Nancy Hooff has long been an arbiter of the Atlanta arts scene—supporting the Forward Arts Foundation by way of the Swan Coach House Gallery, serving on the board of the Atlanta Contemporary Art Center, chairing the 1997 High Museum Atlanta Wine Auction, co-hosting the High’s inaugural Collectors’ Evening and tirelessly championing emerging Georgia artists. She’s also worked, intermittently, for esteemed Atlanta designer Carter Kay over the past 15 years. But if you ask Hooff to describe her role, she won’t say “interior designer” or “decorator;” instead, she simply prefers “assistant.”
Still, nary an aesthete would argue that Hooff’s tastes are anything but exquisite. After all, she garnered many of her design instincts from her mother, a passionate collector of contemporary art and past editor of Southern Accents and Impressions magazines. “Because of her, at a very early age I was fortunate enough to be exposed to women designers who thought outside the box,” notes Hooff. “Hence, I have always been more attracted to gutsier, more masculine design.”
Hooff met Kay, a comparable design talent, while studying business at Mount Vernon College in Washington, D.C. But as a third-generation Atlantan with storybook memories of growing up in Buckhead, Hooff was eager to return home. In 1995, she and her husband, Gene, found their forever home in the Peachtree Battle neighborhood of Nancy’s youth. And though the two at first had to share a small bedroom and downstairs bath, the humble home was an ideal fit for their family, which included two young sons. They were unfussy about the extras; renovations could come slowly over time.
For the first phase of renovations, Pope-Ozio & Associates landscaped the backyard and created a play area for the boys. And when it came time to add on a master suite, Norman Askins proved masterful at making the addition blend seamlessly into the exterior of the 1930s home. Askins and William Litchfield also joined forces to overhaul the kitchen, installing raw granite countertops and concealed appliances while ridding the room of upper storage cabinets. Litchfield reconfigured the upstairs bedrooms, as well, giving the two sons—now 24 and 28—inviting places to come home to. A formerly unused room was even converted into a sun-splashed guest suite. Finally, Litchfield helped transform a dilapidated patio into an inviting sunroom.
Throughout the process, not a single decorating decision was made without Kay’s input. Thus, the home reflects the designer’s touch at every turn, from the richly textured velvet sofas and tactile woods to the extraordinary Peter Fasano fabric lending the dining chairs the look of exotic speckled eggs. Hooff, whose style might be best described as eclectic or collected over time, treats her design preferences casually; “I find that if you get things that don’t work, you know it immediately,” she says. Yet they remain irrefutable evidence of her innate sensibilities. A chair purchased for Gene on a whim perfectly matches a pillow fabric selected for the sunroom years before, while understated kilims add pops of color to bare floors and a collection of weathered wood shutters in the master bedroom is an ingenious alternative to a conventional headboard. Naturally, works of contemporary art also pepper the home, bringing with them fantastic stories of Hooff’s friendships with the artists.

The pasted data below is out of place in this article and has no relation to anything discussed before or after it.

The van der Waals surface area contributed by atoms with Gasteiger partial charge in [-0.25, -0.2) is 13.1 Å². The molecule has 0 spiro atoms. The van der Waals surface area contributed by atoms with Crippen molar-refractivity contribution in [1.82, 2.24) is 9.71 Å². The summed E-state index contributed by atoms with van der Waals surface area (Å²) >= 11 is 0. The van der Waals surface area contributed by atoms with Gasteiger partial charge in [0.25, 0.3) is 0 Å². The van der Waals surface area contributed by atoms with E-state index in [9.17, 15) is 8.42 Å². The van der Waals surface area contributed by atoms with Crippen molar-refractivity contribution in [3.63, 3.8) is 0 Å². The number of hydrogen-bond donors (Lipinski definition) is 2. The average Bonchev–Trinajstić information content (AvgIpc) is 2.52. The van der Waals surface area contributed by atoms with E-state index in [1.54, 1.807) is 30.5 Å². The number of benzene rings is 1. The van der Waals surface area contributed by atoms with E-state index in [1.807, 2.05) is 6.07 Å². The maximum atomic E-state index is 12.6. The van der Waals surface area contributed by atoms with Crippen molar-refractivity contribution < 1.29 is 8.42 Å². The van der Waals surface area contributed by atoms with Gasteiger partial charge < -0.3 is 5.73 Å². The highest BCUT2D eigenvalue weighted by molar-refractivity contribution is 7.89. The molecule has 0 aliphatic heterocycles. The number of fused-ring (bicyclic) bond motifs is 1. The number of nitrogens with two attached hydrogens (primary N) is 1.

For a delightful denouement, the Hooffs installed a luxurious saltwater pool and cabana—complete with a vibrant art installation by Mario Petrirena. “It’s interesting being on a very busy Buckhead street; you can hardly tell when you’re sitting back here that you’re in Atlanta,” she says. “The summer we installed the pool, Carter asked me to give her my hours for July. I added them up and it was only five, because I was sitting outside every day!” The picturesque setting is perfect for parties, as well; the couple has hosted everything from bluegrass shindigs to more formal occasions, including an elegant engagement celebration. “We love to entertain out here,” Hooff says enthusiastically. “The boys have their parties on Saturday and we have ours on Sunday.”
While the poolside scene provides a wonderful respite during scorching Atlanta summers, a cozy fireplace and curtain panels enveloping the cabana make it just as enjoyable during cooler months—one of the many reasons Hooff considers the abode a winter home above all. Its warm-toned interiors boast plush fabrics, tactile woods, a toasty fireplace and even artwork by Clem Bedwell that seems to reference dancing flames. So as November’s chill descends, Hooff is happier than ever to be spending time at home, not straying far from her chosen environs.
INTERIOR DESIGN Carter Kay and Nancy Hooff, Carter Kay Interiors, 318 Broadland Rd. NW, Atlanta 30342. (404) 261-8119; carterkayinteriors.com ARCHITECT Norman D. Askins, Norman Davenport Askins Architects. 2995 Lookout Pl. NE, Atlanta 30305. (404) 233-6565; normanaskins.com ARCHITECT William Litchfield, William B. Litchfield Residential Designs Inc., 800 Lambert Dr. NE, Suite B, Atlanta 30342. (404) 733-1889; litchfielddesigns.com BUILDER Daniel Person, 1695 Hartland Dr., Decatur 30033. (404) 512-6666. GRAY MOHAIR ON SOFA AND CHAIRS Larsen DRAPERY FABRIC Bergamo PILLOW FABRICS Pollack CUSHION FABRIC FOR KNOLE-STYLE CHAIRS John Hutton Textiles ART Cindy Loehr, Gordon Chandler, Isabele Melchior and Donna Rosenthal CUSTOM DOORS Barry Bearden, 2693 Moon Cabin Dr., Powder Springs 30127. (770) 943-9922 TURNED-WOOD MOULTHROP BOWL (FRONT) The Signature Shop & Gallery TURNED-WOOD BOWL (BACK) Homeowner’s own COUNTER STOOLS Emeco 1006 Navy stools in brushed aluminum POTTERY AND ART Homeowner’s own